Nick currently resides in Santa Cruz, California where he runs City Blooms and works to make quality, sustainably grown food accessible to an expanding population.
In the fall of 2011, my fellow 11th Hour Racing teammate, Hugh Piggin and I departed from France aboard a Class 40 as competitors in the Transat Jaques Vabre. Over the course of 26 days at sea, we laid a 6000 mile track across the Atlantic that exited the English Channel, wound south through the Azores, across the Atlantic to Puerto Rico, and a final 1000 mile sprint to Costa Rica. One of the things that set 11th Hour Racing’s entry apart is that our boat, the mighty Cutlass, carried the world’s first carbon fiber oceanic hydroponic system. This first iteration of the Cityblooms Aquatic Project was an effort to grow edible and nutritious produce in the harsh and unforgiving environment that is a shorthanded race boat.
The idea was quite elegant in its simplicity. Thanks to the incredible minds of Bernoulli and Newton, we know that pressure differentials are created as air flows across the surface of an airfoil, which can propel a boat through water without the use of hydro-carbons (Hoooray!!!). As the vessel moves forward, water passing under the boat can turn the propeller of a hydro-generator. The resulting clean energy can power a desalinator to create fresh water. Take the water, add some seeds, wait 12 days, eat, and repeat from the beginning.
The point of this somewhat whimsical exercise was twofold.
- First, to demonstrate that food production can be made so lightweight that we would place the equipment on a race boat. This attribute has broad implications to the field of rooftop urban agriculture
- Second, to demonstrate that the technology currently exists to conduct sustainable agricultural operations in a place as inhospitable to terrestrial flora as the mid-Atlantic
The task of maintaining stocks of fresh produce on oceangoing vessels has plagued sailors for centuries. Until a few decades ago, the thought of fresh produce beyond the second or third day at sea was optimistic. 25 years of advancement in refrigeration has helped the situation, but only modestly. Quality fresh produce remains fantasy in most ports of call around the world, even if you can manage to keep it cold for a few days. The practices we sought to develop could be put to use to improve crew nutrition and environmental impact on any vessel that regularly puts to sea for more than a few days.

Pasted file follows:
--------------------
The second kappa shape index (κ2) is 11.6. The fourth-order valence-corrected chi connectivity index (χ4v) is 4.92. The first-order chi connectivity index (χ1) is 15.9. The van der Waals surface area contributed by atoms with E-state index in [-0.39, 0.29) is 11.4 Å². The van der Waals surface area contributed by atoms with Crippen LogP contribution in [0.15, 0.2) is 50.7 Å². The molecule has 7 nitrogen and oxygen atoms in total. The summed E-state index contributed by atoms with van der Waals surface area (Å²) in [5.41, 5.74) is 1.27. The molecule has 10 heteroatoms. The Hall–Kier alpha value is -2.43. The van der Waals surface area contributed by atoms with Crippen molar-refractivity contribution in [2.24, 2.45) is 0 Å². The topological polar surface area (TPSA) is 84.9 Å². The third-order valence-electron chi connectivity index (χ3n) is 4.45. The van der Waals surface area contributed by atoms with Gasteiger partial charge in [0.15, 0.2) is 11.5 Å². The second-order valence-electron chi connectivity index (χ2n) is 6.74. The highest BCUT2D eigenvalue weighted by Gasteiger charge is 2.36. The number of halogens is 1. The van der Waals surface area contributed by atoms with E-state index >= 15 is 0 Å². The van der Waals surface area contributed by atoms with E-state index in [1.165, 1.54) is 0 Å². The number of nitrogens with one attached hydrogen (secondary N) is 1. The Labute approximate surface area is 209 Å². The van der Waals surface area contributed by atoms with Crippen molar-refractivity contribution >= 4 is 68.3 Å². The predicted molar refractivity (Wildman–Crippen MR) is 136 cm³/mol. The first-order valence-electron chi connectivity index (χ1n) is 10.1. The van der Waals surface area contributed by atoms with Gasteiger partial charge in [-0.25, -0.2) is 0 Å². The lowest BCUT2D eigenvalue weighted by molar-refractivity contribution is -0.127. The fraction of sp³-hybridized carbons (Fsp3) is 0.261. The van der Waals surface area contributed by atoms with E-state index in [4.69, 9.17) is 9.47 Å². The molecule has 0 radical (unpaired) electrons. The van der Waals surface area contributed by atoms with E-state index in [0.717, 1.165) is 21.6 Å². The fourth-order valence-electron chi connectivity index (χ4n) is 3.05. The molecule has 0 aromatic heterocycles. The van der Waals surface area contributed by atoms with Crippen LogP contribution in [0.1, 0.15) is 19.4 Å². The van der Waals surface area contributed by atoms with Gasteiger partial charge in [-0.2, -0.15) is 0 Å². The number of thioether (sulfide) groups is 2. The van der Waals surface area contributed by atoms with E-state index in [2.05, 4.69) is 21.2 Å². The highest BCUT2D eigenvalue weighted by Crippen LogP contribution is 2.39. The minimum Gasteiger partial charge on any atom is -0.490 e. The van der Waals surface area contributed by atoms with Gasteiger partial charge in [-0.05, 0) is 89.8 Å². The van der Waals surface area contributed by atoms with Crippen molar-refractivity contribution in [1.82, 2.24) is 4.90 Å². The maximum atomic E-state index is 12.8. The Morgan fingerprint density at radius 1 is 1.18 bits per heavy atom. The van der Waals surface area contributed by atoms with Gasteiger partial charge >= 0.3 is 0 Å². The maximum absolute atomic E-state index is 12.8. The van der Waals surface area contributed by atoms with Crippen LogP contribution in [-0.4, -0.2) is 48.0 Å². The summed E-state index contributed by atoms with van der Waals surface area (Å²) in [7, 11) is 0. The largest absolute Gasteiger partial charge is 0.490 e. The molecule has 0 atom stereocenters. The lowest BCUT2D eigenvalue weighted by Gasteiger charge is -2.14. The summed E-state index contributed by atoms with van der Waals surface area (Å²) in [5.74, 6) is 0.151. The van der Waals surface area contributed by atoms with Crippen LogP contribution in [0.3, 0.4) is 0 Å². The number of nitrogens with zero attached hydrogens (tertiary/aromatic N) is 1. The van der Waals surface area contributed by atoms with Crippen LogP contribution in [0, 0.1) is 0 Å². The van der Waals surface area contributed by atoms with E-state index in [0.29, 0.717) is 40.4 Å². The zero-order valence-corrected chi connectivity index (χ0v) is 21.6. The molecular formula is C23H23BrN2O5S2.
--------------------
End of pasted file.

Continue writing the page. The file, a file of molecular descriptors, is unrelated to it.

As with most things in life, a relatively simple theory presents complications when reduced to practice. Fortunately, the challenges encountered in our first attempts at oceanic farming are not insurmountable. What follows is a brief explanation about how we approached the problem, while incorporating some lessons we learned in the hopes that others will improve these techniques and share in turn.
Our first steps:
- Create a waterproof “Green Box” (Thank you Goetz Composites!!!) that could be mounted on deck.
- Use a clear polycarbonate lid with a simple solar powered ventilation fan
- The location and construction of the box should be chosen so as to minimize salt-water intrusion
- For operation in the tropics, a shade cloth will be necessary to reduce temperatures inside the box
As we learned to hard way, there is a very fine line between a ventilated hydroponic system and a non-ventilated solar oven.
In order to maximize agricultural output, we fabricated a germination/rooting box out of a shallow plastic bin to provide a cool, moist, place for the seeds to root before placement in direct sunlight.
At first, the game plan was to place dry seeds on piece of saturated burlap to start the germination process. However, it was soon discovered that with the pitching moment of the boat, we could not keep the seeds from rolling off the mat. Therefore, we began to sprout the seeds with a traditional sprouting process in the hopes that the irregular shape of a germinated seed would reduce the propensity to roll. For the initial germination, a commercially available “sprouting jar” or a water bottle with a screened lid to facilitate daily flushing will suffice.
Lessons learned the hard way:
- Seeds are very difficult to clean out of the nooks and crannies of the bilge, they truly do get everywhere when spilled.
- The logical place to complete the daily flushing of the sprouting jar is the aft pulpit, keep a firm grip on the sprouting jar as a wayward wave could wash the whole experiment away, thus setting you back days.
Once the seeds have started to germinate and the tap roots are showing, they can be spread like paste upon a saturated mat in the rooting box. Although many different growing mediums are possible, sailors may prefer burlap due to its widespread availability and pack-ability. After 2 days in the rooting box, the seeds will set roots into the burlap and sent shoots skyward in search of light. This is the point when the mat should be placed in the box on deck, preferably in the evening when the temps are cooler.
It is important to ensure that the Green Box stays properly ventilated to control temperatures and that the growth medium stays saturated. While we chose manual watering, a simple automated (Arduino) watering system would not be difficult to fabricate for the technically inclined.
While any number of crops could be grown with this method, micro greens are promising due to their inherent nutritional value, short growth time, and ability to store a lot of seeds in a small package. We experimented with clover, broccoli, and arugula in various mix ratios. Pea shoots would also be a good cultivar. With a little practice, an ocean going farmer should be able to produce 1/3 lb of fresh greens per square foot of Green Box per week.